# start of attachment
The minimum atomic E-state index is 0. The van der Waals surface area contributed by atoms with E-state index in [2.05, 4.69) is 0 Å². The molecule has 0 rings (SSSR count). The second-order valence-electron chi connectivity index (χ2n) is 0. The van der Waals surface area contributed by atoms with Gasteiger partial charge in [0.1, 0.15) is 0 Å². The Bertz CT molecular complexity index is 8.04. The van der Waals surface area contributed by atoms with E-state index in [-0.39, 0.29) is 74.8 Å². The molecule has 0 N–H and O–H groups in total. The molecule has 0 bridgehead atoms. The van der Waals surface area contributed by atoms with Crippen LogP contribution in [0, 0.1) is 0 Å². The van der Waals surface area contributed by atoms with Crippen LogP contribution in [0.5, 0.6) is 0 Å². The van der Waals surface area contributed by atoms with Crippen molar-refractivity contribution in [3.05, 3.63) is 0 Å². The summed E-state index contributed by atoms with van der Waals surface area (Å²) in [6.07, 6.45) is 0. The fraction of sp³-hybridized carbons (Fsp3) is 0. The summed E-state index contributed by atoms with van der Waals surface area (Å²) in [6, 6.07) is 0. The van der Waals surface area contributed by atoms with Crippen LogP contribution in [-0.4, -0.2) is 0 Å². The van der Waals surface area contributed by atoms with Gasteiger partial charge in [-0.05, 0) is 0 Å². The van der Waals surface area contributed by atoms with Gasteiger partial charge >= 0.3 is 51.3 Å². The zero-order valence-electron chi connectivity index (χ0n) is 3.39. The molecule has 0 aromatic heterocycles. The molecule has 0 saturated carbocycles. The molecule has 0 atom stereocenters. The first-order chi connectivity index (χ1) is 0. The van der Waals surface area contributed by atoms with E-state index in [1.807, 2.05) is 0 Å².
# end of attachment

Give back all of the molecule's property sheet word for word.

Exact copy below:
The minimum atomic E-state index is 0. The van der Waals surface area contributed by atoms with E-state index in [2.05, 4.69) is 0 Å². The molecule has 0 rings (SSSR count). The second-order valence-electron chi connectivity index (χ2n) is 0. The van der Waals surface area contributed by atoms with Gasteiger partial charge in [0.1, 0.15) is 0 Å². The Bertz CT molecular complexity index is 8.04. The van der Waals surface area contributed by atoms with E-state index in [-0.39, 0.29) is 74.8 Å². The molecule has 0 N–H and O–H groups in total. The molecule has 0 bridgehead atoms. The van der Waals surface area contributed by atoms with Crippen LogP contribution in [0, 0.1) is 0 Å². The van der Waals surface area contributed by atoms with Crippen LogP contribution in [0.5, 0.6) is 0 Å². The van der Waals surface area contributed by atoms with Crippen molar-refractivity contribution in [3.05, 3.63) is 0 Å². The summed E-state index contributed by atoms with van der Waals surface area (Å²) in [6.07, 6.45) is 0. The fraction of sp³-hybridized carbons (Fsp3) is 0. The summed E-state index contributed by atoms with van der Waals surface area (Å²) in [6, 6.07) is 0. The van der Waals surface area contributed by atoms with Crippen LogP contribution in [-0.4, -0.2) is 0 Å². The van der Waals surface area contributed by atoms with Gasteiger partial charge in [-0.05, 0) is 0 Å². The van der Waals surface area contributed by atoms with Gasteiger partial charge >= 0.3 is 51.3 Å². The zero-order valence-electron chi connectivity index (χ0n) is 3.39. The molecule has 0 aromatic heterocycles. The molecule has 0 saturated carbocycles. The molecule has 0 atom stereocenters. The first-order chi connectivity index (χ1) is 0. The van der Waals surface area contributed by atoms with E-state index in [1.807, 2.05) is 0 Å².